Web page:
Last month’s reappointment of Dr. Fang Liu as the Secretary General of the United Nations’ International Civil Aviation Organization (ICAO) illustrates a continued commitment to the UN’s sustainable development goals, including on climate action. In October 2017, ICAO released their Vision for the Future, which aims to reduce lifecycle emissions from aircraft by 33% of 2020 levels by 2050. The reduction plan involves introducing more sustainable aviation fuels.
This is consistent with ICAO’s push to cap global emissions of civil aircraft at 2020 levels, as specified in its Carbon Offsetting and Reduction Scheme for International Aviation (CORSIA), that requires offsets for every year that an airline operator exceeds emissions from 2019-2020 levels. If successful, these groundbreaking guidelines would dramatically reduce aircraft emissions. But the long-term benchmarks pose challenges for industry players to be truly effective in meeting the intended emissions goals.
Aviation accounts for about 2% of total carbon dioxide (CO2) global emissions. Furthermore, emissions from aircraft contribute to about 3.5% of total radiative forcing (a measure of climate change) from CO2 and other greenhouse gases (GHGs). This number is expected to grow in the coming years. The aviation industry has worked to combat this issue, with energy efficiency in aircraft improving by 24% since 2004. However, these measures to improve efficiency face significant hurdles.
If both CORSIA and the Vision for the Future are successful in all of their commitments, total emissions from civilian aircraft in 2050 would still be approximately 70% of today’s current levels. However, with the global demand for passengers expected to double over the next 20 years, further steps must be taken to ensure that efficiency gains will have a net positive effect on total emission reductions.
While the Vision for the Future suggests improvements in fuel, and CORSIA targets airline operators, neither plan has strategies in place to reduce emissions by improving aircraft technology and design. There are also few incentives other than small fees for extra emissions in the cap-and-trade component of the deal, that may not do much to stop increasing emissions. By 2035, it is estimated that CORSIA will cost only 1.8% of aircraft industry revenue.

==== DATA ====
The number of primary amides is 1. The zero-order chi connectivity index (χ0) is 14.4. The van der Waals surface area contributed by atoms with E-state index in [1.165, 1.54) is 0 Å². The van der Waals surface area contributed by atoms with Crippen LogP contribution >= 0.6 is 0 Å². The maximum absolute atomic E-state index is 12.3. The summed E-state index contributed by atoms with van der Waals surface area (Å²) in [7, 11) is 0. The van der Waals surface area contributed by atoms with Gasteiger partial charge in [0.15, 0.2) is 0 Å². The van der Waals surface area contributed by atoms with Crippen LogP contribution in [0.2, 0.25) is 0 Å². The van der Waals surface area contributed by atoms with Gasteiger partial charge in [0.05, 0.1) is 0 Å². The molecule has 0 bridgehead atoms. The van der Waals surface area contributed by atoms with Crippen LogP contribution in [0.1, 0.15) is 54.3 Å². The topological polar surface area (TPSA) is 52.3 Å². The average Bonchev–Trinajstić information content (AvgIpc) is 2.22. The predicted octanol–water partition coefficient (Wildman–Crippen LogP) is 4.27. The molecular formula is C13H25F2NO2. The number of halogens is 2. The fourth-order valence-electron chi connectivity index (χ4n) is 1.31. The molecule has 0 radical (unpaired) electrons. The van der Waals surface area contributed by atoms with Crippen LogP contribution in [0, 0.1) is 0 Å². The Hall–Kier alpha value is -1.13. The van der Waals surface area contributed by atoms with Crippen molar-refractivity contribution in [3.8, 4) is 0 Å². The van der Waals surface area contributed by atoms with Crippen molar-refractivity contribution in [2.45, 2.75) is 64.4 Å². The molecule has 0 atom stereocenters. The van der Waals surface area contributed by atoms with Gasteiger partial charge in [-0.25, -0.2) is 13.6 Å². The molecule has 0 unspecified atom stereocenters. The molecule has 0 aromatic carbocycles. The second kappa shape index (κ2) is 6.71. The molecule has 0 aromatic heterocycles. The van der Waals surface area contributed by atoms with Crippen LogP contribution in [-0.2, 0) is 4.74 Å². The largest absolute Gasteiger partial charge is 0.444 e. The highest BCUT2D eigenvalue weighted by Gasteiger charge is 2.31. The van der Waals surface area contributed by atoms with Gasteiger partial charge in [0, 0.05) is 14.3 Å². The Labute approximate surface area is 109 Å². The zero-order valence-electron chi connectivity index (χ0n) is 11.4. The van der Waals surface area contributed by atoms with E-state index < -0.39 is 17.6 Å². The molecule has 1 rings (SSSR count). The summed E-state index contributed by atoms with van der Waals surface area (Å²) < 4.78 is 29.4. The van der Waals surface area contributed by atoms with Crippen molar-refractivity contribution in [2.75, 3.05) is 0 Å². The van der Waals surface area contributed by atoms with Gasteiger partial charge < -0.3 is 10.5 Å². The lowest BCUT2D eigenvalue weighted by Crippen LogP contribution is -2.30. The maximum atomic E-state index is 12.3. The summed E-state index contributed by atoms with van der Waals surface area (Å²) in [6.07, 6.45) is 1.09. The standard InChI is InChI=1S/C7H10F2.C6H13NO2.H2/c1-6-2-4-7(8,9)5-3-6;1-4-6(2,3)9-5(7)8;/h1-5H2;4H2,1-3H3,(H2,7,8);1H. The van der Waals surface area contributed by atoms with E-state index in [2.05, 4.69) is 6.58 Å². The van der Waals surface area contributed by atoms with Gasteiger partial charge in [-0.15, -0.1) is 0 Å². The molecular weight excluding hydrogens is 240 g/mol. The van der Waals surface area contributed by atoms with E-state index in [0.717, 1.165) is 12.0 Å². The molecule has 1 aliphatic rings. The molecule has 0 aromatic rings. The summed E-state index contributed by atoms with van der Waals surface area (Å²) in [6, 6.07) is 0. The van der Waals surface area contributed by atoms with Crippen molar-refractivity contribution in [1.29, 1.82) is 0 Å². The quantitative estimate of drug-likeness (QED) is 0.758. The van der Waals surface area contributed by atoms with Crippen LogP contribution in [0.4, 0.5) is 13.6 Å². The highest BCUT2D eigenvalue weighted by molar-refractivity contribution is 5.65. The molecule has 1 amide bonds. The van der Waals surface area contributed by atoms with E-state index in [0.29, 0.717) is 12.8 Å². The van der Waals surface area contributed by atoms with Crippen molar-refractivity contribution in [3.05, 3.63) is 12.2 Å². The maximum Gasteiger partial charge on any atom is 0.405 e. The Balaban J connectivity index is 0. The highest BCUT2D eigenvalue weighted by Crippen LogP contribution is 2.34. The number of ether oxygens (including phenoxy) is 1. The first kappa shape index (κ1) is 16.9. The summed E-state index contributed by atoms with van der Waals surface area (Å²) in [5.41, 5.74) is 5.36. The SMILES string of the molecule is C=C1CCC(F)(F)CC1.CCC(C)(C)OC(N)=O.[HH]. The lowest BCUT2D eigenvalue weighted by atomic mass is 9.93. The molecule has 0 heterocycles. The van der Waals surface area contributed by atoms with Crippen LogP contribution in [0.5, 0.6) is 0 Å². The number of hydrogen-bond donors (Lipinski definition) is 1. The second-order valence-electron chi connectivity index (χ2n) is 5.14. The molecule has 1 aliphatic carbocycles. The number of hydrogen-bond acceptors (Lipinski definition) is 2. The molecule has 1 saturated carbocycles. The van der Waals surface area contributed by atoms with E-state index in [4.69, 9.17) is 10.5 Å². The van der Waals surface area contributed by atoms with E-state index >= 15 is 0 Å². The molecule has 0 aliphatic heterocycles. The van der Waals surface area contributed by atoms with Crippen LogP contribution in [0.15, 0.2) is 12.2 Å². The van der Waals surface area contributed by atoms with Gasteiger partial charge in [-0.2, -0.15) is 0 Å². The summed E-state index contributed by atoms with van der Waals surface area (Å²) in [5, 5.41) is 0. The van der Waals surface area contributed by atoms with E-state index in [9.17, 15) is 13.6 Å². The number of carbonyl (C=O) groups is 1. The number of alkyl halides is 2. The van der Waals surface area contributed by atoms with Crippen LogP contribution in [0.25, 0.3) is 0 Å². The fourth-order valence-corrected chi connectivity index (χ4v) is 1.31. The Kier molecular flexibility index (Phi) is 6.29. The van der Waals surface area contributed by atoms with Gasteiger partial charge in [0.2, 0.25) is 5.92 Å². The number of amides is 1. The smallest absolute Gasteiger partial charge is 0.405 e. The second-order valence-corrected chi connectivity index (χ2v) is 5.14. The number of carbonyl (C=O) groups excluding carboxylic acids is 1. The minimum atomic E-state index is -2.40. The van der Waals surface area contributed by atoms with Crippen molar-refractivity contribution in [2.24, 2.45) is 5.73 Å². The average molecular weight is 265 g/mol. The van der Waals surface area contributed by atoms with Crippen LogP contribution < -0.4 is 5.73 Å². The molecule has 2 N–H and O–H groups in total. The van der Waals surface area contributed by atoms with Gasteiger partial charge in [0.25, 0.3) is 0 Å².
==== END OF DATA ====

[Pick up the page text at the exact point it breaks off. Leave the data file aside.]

Strategies could be provided to be used by airline operators to improve their air traffic management (which is also a recent focus of ICAO) or for governments to collaborate with manufacturers and research institutes to improve technology, such as with the Continuous Lower Energy, Emissions, and Noise (CLEEN) Program in the United States. Creating an easier path for implementing advanced technology may increase the odds of countries and airline operators to improve efficiency.
The Vision for the Future will regularly assess the progress of the program, but similar to CORSIA—in which participation is optional until 2024—the flexibility in its goals may result in an increase in allowed emissions if the airline industry is slow to reach its targets. While it is unwise to impose strict limitations, it is crucial to minimize the flexibility of emissions goals to ensure success.
ICAO is certainly on the right path, as it recognized emissions as an issue in the aircraft industry and acted to implement positive change. But the timelines of both CORSIA and the Vision for the Future are spread out over several decades. They lack guidelines for short-term change.
ICAO guidelines should be stricter and lay out a more formal strategy for individual nations, airline operators, and aircraft manufactures to collaborate in this venture of reducing aircraft emissions. Pushing for more advanced technologies or establishing regulations could make ICAO’s goals more attainable, and have a more significant impact on reducing air travel’s effect on global warming.